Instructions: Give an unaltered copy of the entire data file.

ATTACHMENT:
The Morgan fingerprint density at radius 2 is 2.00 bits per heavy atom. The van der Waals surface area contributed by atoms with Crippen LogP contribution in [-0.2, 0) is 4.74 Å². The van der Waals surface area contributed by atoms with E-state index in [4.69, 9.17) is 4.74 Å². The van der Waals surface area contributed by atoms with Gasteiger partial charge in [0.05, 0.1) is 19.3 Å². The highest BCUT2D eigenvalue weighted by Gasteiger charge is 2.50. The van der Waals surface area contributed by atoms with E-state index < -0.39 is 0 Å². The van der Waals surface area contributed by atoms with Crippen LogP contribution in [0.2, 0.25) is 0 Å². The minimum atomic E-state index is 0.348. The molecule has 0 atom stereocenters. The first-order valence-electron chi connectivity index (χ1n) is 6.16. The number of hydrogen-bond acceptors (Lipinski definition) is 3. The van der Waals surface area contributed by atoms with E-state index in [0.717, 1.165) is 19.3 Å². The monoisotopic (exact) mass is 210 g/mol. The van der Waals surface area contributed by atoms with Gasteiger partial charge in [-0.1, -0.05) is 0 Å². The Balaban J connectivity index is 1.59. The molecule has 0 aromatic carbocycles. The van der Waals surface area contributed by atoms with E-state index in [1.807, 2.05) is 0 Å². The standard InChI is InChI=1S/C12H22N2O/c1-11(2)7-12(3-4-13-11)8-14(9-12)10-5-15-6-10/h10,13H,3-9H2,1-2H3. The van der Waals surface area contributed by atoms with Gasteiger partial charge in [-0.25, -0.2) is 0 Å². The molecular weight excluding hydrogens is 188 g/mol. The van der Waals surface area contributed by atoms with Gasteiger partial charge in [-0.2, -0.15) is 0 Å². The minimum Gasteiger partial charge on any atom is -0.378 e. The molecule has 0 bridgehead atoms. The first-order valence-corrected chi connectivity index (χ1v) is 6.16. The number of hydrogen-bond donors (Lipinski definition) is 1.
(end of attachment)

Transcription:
The Morgan fingerprint density at radius 2 is 2.00 bits per heavy atom. The van der Waals surface area contributed by atoms with Crippen LogP contribution in [-0.2, 0) is 4.74 Å². The van der Waals surface area contributed by atoms with E-state index in [4.69, 9.17) is 4.74 Å². The van der Waals surface area contributed by atoms with Gasteiger partial charge in [0.05, 0.1) is 19.3 Å². The highest BCUT2D eigenvalue weighted by Gasteiger charge is 2.50. The van der Waals surface area contributed by atoms with E-state index < -0.39 is 0 Å². The van der Waals surface area contributed by atoms with Crippen LogP contribution in [0.2, 0.25) is 0 Å². The minimum atomic E-state index is 0.348. The molecule has 0 atom stereocenters. The first-order valence-electron chi connectivity index (χ1n) is 6.16. The number of hydrogen-bond acceptors (Lipinski definition) is 3. The van der Waals surface area contributed by atoms with E-state index in [0.717, 1.165) is 19.3 Å². The monoisotopic (exact) mass is 210 g/mol. The van der Waals surface area contributed by atoms with Gasteiger partial charge in [-0.1, -0.05) is 0 Å². The Balaban J connectivity index is 1.59. The molecule has 0 aromatic carbocycles. The van der Waals surface area contributed by atoms with E-state index in [1.807, 2.05) is 0 Å². The standard InChI is InChI=1S/C12H22N2O/c1-11(2)7-12(3-4-13-11)8-14(9-12)10-5-15-6-10/h10,13H,3-9H2,1-2H3. The van der Waals surface area contributed by atoms with Gasteiger partial charge in [-0.25, -0.2) is 0 Å². The molecular weight excluding hydrogens is 188 g/mol. The van der Waals surface area contributed by atoms with Gasteiger partial charge in [-0.2, -0.15) is 0 Å². The minimum Gasteiger partial charge on any atom is -0.378 e. The molecule has 0 bridgehead atoms. The first-order valence-corrected chi connectivity index (χ1v) is 6.16. The number of hydrogen-bond donors (Lipinski definition) is 1.